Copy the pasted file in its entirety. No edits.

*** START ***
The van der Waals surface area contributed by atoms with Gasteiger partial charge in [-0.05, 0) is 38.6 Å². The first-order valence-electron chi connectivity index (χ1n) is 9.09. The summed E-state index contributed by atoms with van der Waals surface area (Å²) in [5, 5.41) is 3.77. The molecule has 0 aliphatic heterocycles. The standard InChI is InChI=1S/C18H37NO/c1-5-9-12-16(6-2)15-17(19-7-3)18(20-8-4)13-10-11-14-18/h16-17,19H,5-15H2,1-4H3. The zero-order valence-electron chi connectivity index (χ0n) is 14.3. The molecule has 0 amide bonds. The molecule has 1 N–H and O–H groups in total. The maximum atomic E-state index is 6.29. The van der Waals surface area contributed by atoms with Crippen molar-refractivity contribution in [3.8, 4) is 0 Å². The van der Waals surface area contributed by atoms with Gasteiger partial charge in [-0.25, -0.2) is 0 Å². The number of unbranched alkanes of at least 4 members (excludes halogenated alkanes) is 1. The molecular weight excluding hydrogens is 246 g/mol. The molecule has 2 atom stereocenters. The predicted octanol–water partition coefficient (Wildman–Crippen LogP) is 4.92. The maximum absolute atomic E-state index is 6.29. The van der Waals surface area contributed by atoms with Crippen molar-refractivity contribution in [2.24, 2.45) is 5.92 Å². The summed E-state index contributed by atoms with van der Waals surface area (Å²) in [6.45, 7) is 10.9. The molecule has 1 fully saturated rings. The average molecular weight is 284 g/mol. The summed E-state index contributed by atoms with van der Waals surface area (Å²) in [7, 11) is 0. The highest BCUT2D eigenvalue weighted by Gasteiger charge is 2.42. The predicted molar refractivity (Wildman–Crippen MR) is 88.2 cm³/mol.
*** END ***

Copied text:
The van der Waals surface area contributed by atoms with Gasteiger partial charge in [-0.05, 0) is 38.6 Å². The first-order valence-electron chi connectivity index (χ1n) is 9.09. The summed E-state index contributed by atoms with van der Waals surface area (Å²) in [5, 5.41) is 3.77. The molecule has 0 aliphatic heterocycles. The standard InChI is InChI=1S/C18H37NO/c1-5-9-12-16(6-2)15-17(19-7-3)18(20-8-4)13-10-11-14-18/h16-17,19H,5-15H2,1-4H3. The zero-order valence-electron chi connectivity index (χ0n) is 14.3. The molecule has 0 amide bonds. The molecule has 1 N–H and O–H groups in total. The maximum atomic E-state index is 6.29. The van der Waals surface area contributed by atoms with Crippen molar-refractivity contribution in [3.8, 4) is 0 Å². The van der Waals surface area contributed by atoms with Gasteiger partial charge in [-0.25, -0.2) is 0 Å². The number of unbranched alkanes of at least 4 members (excludes halogenated alkanes) is 1. The molecular weight excluding hydrogens is 246 g/mol. The molecule has 2 atom stereocenters. The predicted octanol–water partition coefficient (Wildman–Crippen LogP) is 4.92. The maximum absolute atomic E-state index is 6.29. The van der Waals surface area contributed by atoms with Crippen molar-refractivity contribution in [2.24, 2.45) is 5.92 Å². The summed E-state index contributed by atoms with van der Waals surface area (Å²) in [6.45, 7) is 10.9. The molecule has 1 fully saturated rings. The average molecular weight is 284 g/mol. The summed E-state index contributed by atoms with van der Waals surface area (Å²) in [7, 11) is 0. The highest BCUT2D eigenvalue weighted by Gasteiger charge is 2.42. The predicted molar refractivity (Wildman–Crippen MR) is 88.2 cm³/mol.